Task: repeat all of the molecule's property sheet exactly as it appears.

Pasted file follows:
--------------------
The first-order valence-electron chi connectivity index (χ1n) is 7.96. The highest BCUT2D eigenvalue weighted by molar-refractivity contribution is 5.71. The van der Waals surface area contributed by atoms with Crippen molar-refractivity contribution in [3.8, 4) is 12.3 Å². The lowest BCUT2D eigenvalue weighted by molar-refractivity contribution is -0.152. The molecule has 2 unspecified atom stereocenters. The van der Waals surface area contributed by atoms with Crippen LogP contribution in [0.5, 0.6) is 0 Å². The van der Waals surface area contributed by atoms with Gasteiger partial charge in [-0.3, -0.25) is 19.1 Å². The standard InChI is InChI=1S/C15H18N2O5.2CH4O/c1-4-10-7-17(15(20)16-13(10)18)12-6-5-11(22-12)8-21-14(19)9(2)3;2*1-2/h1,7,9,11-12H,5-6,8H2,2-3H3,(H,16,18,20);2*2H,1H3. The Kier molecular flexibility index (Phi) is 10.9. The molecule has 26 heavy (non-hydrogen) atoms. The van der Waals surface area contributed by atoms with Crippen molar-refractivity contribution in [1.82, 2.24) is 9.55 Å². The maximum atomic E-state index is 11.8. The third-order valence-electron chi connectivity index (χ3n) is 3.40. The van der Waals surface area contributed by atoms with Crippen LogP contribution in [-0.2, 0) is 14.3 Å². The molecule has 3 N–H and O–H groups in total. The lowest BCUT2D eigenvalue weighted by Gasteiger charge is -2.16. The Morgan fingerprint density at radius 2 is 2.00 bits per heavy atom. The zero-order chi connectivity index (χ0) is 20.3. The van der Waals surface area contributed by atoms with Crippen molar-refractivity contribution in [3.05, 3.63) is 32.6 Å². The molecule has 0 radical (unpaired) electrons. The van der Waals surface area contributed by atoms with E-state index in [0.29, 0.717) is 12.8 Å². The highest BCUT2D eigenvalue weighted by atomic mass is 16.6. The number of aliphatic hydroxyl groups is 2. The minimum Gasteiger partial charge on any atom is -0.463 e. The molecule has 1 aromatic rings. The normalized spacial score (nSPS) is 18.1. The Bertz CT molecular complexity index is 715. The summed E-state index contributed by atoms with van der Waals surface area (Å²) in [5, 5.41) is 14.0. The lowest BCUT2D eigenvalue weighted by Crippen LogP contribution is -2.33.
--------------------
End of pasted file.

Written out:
The first-order valence-electron chi connectivity index (χ1n) is 7.96. The highest BCUT2D eigenvalue weighted by molar-refractivity contribution is 5.71. The van der Waals surface area contributed by atoms with Crippen molar-refractivity contribution in [3.8, 4) is 12.3 Å². The lowest BCUT2D eigenvalue weighted by molar-refractivity contribution is -0.152. The molecule has 2 unspecified atom stereocenters. The van der Waals surface area contributed by atoms with Crippen LogP contribution in [0.5, 0.6) is 0 Å². The van der Waals surface area contributed by atoms with Gasteiger partial charge in [-0.3, -0.25) is 19.1 Å². The standard InChI is InChI=1S/C15H18N2O5.2CH4O/c1-4-10-7-17(15(20)16-13(10)18)12-6-5-11(22-12)8-21-14(19)9(2)3;2*1-2/h1,7,9,11-12H,5-6,8H2,2-3H3,(H,16,18,20);2*2H,1H3. The Kier molecular flexibility index (Phi) is 10.9. The molecule has 26 heavy (non-hydrogen) atoms. The van der Waals surface area contributed by atoms with Crippen molar-refractivity contribution in [1.82, 2.24) is 9.55 Å². The maximum atomic E-state index is 11.8. The third-order valence-electron chi connectivity index (χ3n) is 3.40. The van der Waals surface area contributed by atoms with Crippen LogP contribution in [-0.2, 0) is 14.3 Å². The molecule has 3 N–H and O–H groups in total. The lowest BCUT2D eigenvalue weighted by Gasteiger charge is -2.16. The Morgan fingerprint density at radius 2 is 2.00 bits per heavy atom. The zero-order chi connectivity index (χ0) is 20.3. The van der Waals surface area contributed by atoms with Crippen molar-refractivity contribution in [3.05, 3.63) is 32.6 Å². The molecule has 0 radical (unpaired) electrons. The van der Waals surface area contributed by atoms with E-state index in [0.29, 0.717) is 12.8 Å². The highest BCUT2D eigenvalue weighted by atomic mass is 16.6. The number of aliphatic hydroxyl groups is 2. The minimum Gasteiger partial charge on any atom is -0.463 e. The molecule has 1 aromatic rings. The normalized spacial score (nSPS) is 18.1. The Bertz CT molecular complexity index is 715. The summed E-state index contributed by atoms with van der Waals surface area (Å²) in [5, 5.41) is 14.0. The lowest BCUT2D eigenvalue weighted by Crippen LogP contribution is -2.33.